Boston Celtics (2006–07)[edit]

Szczerbiak with the Celtics

On January 26, 2006, Szczerbiak, along with Michael Olowokandi, Dwayne Jones and a conditional first–round draft pick, was traded to the Boston Celtics for Ricky Davis, Mark Blount, Marcus Banks, Justin Reed, and two second-round draft picks.[15]

Szczerbiak underwent knee surgery in the 2006 offseason to fix a knee which had been injured for several months.

In the 2006-07 season, Szczerbiak played well early on, including a 35-point performance against the Charlotte Bobcats early in the season. However, he was soon plagued by several injuries to both ankles, which greatly affected his shooting and jumping ability. Szczerbiak decided to have season-ending surgery on his ankles.

Seattle SuperSonics (2007–08)[edit]

On June 28 (the night of the 2007 NBA Draft), the Celtics traded Szczerbiak to the Seattle SuperSonics along with Delonte West and Jeff Green (the 5th overall pick) for Ray Allen and Glen Davis (35th overall).[16]

Cleveland Cavaliers (2008–09)[edit]

Szczerbiak with the Cavaliers

On February 21, 2008, Szczerbiak and teammate Delonte West were traded by the SuperSonics to the Cleveland Cavaliers in a 3-way deal involving the Chicago Bulls, who also sent Ben Wallace and Joe Smith to Cleveland.[17]

Szczerbiak played in 25 regular season games (one start) with the Cavaliers averaging 8.2 points and 3.2 rebounds. He scored 18 points against Detroit on April 16, 2008. Between the SuperSonics and the Cavaliers, Szczerbiak played in 75 games (two starts) and averaged 11.5 points and 2.9 rebounds.

During the 2008 NBA Playoffs Szczerbiak started at shooting guard for the Cavaliers, helping the Cavs defeat the Washington Wizards in the first–round by putting up 26 points and shooting 6–13 from the 3 point line in game six against. For the playoffs, Szczerbiak averaged 10.8 points per game.

During the 2008–2009 NBA season, Szczerbiak played in 74 games, starting in 5 of them. Given 20 minutes a game, Szczerbiak averaged 7 points, 3.2 rebounds, and 1.1 assists while shooting .450% from the field and .411% from the 3-point line.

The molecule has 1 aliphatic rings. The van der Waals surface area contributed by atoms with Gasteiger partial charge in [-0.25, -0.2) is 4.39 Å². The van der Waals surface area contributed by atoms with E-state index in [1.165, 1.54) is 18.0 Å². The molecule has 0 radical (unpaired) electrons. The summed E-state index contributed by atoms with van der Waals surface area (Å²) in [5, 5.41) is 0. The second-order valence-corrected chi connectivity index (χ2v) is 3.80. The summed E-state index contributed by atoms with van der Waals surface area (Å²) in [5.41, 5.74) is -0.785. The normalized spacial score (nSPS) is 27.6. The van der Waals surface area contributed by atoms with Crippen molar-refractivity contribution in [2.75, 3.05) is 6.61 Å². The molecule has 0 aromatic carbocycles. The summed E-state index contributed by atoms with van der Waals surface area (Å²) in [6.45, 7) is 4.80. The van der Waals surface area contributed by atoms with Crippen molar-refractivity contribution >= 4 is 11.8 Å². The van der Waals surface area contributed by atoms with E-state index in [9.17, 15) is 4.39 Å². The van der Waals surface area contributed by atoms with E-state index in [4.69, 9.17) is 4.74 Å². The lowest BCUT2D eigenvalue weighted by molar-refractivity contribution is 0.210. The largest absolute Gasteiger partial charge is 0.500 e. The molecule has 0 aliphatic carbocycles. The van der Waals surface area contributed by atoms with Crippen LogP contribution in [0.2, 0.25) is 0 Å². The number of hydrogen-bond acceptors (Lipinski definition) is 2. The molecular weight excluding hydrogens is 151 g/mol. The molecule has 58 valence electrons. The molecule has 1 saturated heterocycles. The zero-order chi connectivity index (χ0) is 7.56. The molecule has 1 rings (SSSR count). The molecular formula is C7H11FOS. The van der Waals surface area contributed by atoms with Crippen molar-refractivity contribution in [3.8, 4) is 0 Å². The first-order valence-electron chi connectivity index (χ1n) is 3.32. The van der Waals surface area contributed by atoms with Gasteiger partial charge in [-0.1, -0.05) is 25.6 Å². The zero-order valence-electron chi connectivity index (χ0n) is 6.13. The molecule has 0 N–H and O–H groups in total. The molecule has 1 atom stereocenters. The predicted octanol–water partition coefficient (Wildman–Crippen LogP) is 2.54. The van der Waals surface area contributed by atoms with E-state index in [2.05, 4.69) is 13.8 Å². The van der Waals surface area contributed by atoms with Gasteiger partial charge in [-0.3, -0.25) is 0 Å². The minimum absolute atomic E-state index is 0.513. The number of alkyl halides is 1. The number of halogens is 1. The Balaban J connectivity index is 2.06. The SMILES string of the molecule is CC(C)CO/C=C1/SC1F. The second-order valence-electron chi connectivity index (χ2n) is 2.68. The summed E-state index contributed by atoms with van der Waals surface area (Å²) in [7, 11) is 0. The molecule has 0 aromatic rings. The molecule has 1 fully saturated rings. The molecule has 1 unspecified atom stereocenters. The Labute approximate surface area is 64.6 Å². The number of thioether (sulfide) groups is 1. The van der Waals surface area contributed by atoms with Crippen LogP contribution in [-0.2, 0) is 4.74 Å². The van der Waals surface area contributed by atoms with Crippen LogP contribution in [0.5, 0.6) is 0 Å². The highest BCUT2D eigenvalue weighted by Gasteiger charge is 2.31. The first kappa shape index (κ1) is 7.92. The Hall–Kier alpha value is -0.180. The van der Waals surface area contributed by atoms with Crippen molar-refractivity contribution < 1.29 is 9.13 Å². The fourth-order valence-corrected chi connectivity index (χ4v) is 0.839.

Free agency[edit]

During the offseason Szczerbiak's contract with the Cavaliers expired. The acquisitions of guard Anthony Parker and forward Jamario Moon from the Toronto Raptors made the free agent expendable and Szczerbiak went unsigned.

He'd earned $63 million from a contract he had signed back with Minnesota, and (roughly estimated) $74 million during his entire NBA career.[citation needed]

Retirement[edit]

On November 5. 2009, Szczerbiak revealed he'd had a career-ending third surgery performed on his left knee three weeks earlier.[18]

A week later he reportedly rejected a league veteran's minimum contract offer from the Denver Nuggets, opting instead to continue to rehabilitate his knee and possibly test the free agent market later. Another contemporary report had him mulling a broadcasting career after a tryout with the New York Knicks reportedly fell through.[19][20]

Sports broadcasting[edit]

Szczerbiak succeeded in making the transition to sports broadcasting, becoming a basketball analyst for CBS College Sports.[21]

Currently, he is an analyst at MSG Network covering the New York Knicks and contributor to the teams' post-game broadcasts.[22]

Personal life[edit]

Szczerbiak met his wife, Shannon (Ward), when they were both in the same Class of 1995 freshman orientation group at Miami University.[23] They have three children, daughters Annabella and Amberley and son Maximus Jack, born on March 1, 2008.[24]

Szczerbiak has a brother, Will, nine years his junior, and a sister, Wendy, thirteen years younger.[25] Wendy played college basketball for Lehigh University.[26]

In 2013, Szczerbiak was inducted into the Ohio Basketball Hall of Fame.[27]

NBA career statistics[edit]

Legend
  GP Games played   GS  Games started  MPG  Minutes per game
 FG%  Field goal percentage  3P%  3-point field goal percentage  FT%  Free throw percentage